By Peter Honig
(Every Friday, I will provide a Wire Link, a link to an article, clip, interview, or any other work about or related to The Wire. I will post the link and provide just a few highlights and comments in the form of “Burrell-friendly” dots.)
I am guessing that if you are reading this site, then you are also responsible for one or two of the half-million views of Funny Or Die’s “The Wire: The Musical.” The best way to kill a joke is to try to explain it, so I will spare the video from my analytic gaze. Instead, I will just offer my own favorite parts:
- The fact that this video got a half-million views in under a week. It is great that there are so many people who either love The Wire, or can’t resist a good internet trend.
- The obvious thrill of seeing so many of the show’s cast members back in their old roles. Just seeing Omar’s duster and Kima’s hat made me nostalgic.
- The joy of seeing unfamiliar faces playing other characters. Singing McNulty! Fat Stringer Bell!
- “What the frick did I do?”
- The burner song was actually pretty poignant. I had it stuck in my head all week. Poor disposable phone!
- Snoop in a dress!
- The Barbershop Quartet rendition of “Down in the Hole.” If they ever do make a sixth season, this needs to be the version they use for the opening credits.
- The discussion this video generated on Davidsimon.com. Simon’s post itself is pretty brief, but it generated a fascinating back and forth between Simon and some of his readers in the comments section. Boy, did he hate that Grantland tournament!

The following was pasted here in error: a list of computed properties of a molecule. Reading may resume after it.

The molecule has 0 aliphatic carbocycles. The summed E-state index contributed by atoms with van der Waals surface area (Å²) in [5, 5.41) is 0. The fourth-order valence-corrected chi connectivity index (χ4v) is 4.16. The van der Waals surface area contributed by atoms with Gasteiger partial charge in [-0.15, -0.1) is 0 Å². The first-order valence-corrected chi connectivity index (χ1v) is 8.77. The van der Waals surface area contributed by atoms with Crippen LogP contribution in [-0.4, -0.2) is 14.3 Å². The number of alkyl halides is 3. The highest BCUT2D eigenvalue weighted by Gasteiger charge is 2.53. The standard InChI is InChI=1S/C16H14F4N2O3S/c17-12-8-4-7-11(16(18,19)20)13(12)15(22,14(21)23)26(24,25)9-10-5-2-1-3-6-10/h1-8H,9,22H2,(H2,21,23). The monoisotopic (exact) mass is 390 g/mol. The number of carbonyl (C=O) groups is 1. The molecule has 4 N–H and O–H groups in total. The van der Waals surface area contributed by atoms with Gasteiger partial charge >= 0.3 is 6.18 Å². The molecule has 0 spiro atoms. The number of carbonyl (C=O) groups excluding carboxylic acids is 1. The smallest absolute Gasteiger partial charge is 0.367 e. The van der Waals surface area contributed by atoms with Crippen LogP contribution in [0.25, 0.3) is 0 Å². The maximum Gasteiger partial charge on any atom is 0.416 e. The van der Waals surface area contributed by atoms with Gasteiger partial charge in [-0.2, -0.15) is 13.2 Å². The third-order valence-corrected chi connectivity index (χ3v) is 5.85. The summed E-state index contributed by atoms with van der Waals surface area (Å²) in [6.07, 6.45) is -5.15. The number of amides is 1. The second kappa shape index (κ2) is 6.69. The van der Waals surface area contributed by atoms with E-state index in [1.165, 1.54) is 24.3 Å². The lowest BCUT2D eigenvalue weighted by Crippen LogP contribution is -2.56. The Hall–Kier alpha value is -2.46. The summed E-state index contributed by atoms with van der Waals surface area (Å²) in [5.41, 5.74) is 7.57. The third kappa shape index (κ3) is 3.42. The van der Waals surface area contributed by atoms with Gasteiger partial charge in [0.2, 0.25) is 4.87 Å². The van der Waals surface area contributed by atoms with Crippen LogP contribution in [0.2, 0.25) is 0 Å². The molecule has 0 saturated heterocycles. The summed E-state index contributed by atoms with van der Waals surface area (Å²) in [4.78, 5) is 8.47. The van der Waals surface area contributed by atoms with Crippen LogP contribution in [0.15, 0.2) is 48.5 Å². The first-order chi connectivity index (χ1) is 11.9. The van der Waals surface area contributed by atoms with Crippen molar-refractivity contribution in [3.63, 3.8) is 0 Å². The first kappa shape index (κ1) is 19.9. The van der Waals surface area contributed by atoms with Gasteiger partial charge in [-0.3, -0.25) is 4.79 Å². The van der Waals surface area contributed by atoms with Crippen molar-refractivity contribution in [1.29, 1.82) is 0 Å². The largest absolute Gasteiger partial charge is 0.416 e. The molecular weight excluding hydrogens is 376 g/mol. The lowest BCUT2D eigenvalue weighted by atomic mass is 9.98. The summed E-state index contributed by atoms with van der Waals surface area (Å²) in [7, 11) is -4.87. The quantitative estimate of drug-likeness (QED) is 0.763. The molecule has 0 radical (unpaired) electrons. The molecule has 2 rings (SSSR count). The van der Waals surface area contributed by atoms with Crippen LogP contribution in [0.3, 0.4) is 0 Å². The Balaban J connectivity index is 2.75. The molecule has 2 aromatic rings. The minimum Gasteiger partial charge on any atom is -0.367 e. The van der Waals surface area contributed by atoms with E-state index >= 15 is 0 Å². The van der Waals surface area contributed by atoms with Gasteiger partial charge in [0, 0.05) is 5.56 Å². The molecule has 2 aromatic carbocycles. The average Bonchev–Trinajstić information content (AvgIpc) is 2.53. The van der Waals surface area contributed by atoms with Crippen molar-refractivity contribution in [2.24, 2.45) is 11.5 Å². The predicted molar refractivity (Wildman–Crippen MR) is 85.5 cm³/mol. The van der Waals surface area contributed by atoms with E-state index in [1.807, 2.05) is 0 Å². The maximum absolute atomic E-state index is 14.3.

A Brief Comment on Parody
Okay, so maybe I lied about that whole not-analyzing-the-joke thing.
This video has, arguably, a few targets, but I don’t think one of them is The Wire. The role of parody is to highlight the artistic forms that have become cliche and formulaic. So, for example, the instant-classic “Modern Warfare” episode of Community destroys the contrived tropes of action movies (with a few shots fired at Glee for good measure) by placing them into the absurd context of a community college paintball contest.
The problem is that The Wire has always aggressively shunned formula and cliche. So I would argue that the Wire aspects of the parody are actually tribute while the real target is the Broadway musical. In fact, the video uses the incredibly complex and dense nature of The Wire to make fun of the way a 90-minute musical would try to simplify five seasons of a television show (or other complex social issues), by reducing its challenging ideas to catchy over-simplified ballads and flashy dance routines. “There are complex problems inherent in the bureaucratic institutions…” and so on.
But for me, there is one more likely target that hits closer to home: the people who try to examine The Wire‘s ideas. I felt this most acutely with Larry Gillard Jr.’s reprisal of the famous chess scene. I haven’t written my analysis of that scene yet, but if I am being honest, I would guess that, before I saw this video, there was a pretty good chance I was going to say something along the lines, “chess is a metaphor for drug deals” and “chess doesn’t relate to the lives of the hoppers.”
I do believe that there is a difference between a critic or fan discussing the messages of a work, as I do, and the work itself explicitly stating its themes, as the musical does. But that is not really the point. At its core, comedy is a way to point out flaws of our more extreme behavior and bring us back to a balanced place. For me, this video is both hilarious and a healthy reminder of the potential traps that lie in wait for a blog like this: simplification and humorlessness. Or, as Avon tells D’Angelo midway through season one, “Take it light, but take it.”
Let me hear your piece…
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